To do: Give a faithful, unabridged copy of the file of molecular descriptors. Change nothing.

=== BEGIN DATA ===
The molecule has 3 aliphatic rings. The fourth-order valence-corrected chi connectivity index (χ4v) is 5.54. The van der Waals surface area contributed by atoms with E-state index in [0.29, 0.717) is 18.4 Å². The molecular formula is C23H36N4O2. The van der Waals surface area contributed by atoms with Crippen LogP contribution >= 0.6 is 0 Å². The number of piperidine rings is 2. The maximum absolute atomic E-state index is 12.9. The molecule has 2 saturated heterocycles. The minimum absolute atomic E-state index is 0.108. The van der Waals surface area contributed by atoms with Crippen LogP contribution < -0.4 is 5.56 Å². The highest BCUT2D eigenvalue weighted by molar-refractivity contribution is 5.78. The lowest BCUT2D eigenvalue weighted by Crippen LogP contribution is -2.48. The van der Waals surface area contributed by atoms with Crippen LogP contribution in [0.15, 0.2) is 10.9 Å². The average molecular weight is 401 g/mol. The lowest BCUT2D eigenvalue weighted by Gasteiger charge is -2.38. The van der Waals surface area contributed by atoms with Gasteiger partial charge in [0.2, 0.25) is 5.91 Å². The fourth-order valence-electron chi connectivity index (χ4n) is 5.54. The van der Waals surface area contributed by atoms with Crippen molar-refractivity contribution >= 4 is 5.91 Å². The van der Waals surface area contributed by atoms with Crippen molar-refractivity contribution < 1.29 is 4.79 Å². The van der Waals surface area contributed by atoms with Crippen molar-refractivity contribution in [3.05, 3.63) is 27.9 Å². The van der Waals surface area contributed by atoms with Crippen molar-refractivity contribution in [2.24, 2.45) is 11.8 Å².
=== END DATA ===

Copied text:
The molecule has 3 aliphatic rings. The fourth-order valence-corrected chi connectivity index (χ4v) is 5.54. The van der Waals surface area contributed by atoms with E-state index in [0.29, 0.717) is 18.4 Å². The molecular formula is C23H36N4O2. The van der Waals surface area contributed by atoms with Crippen LogP contribution >= 0.6 is 0 Å². The number of piperidine rings is 2. The maximum absolute atomic E-state index is 12.9. The molecule has 2 saturated heterocycles. The minimum absolute atomic E-state index is 0.108. The van der Waals surface area contributed by atoms with Crippen LogP contribution < -0.4 is 5.56 Å². The highest BCUT2D eigenvalue weighted by molar-refractivity contribution is 5.78. The lowest BCUT2D eigenvalue weighted by Crippen LogP contribution is -2.48. The van der Waals surface area contributed by atoms with Crippen LogP contribution in [0.15, 0.2) is 10.9 Å². The average molecular weight is 401 g/mol. The lowest BCUT2D eigenvalue weighted by Gasteiger charge is -2.38. The van der Waals surface area contributed by atoms with Gasteiger partial charge in [0.2, 0.25) is 5.91 Å². The fourth-order valence-electron chi connectivity index (χ4n) is 5.54. The van der Waals surface area contributed by atoms with Crippen molar-refractivity contribution >= 4 is 5.91 Å². The van der Waals surface area contributed by atoms with Crippen molar-refractivity contribution < 1.29 is 4.79 Å². The van der Waals surface area contributed by atoms with Crippen molar-refractivity contribution in [3.05, 3.63) is 27.9 Å². The van der Waals surface area contributed by atoms with Crippen molar-refractivity contribution in [2.24, 2.45) is 11.8 Å².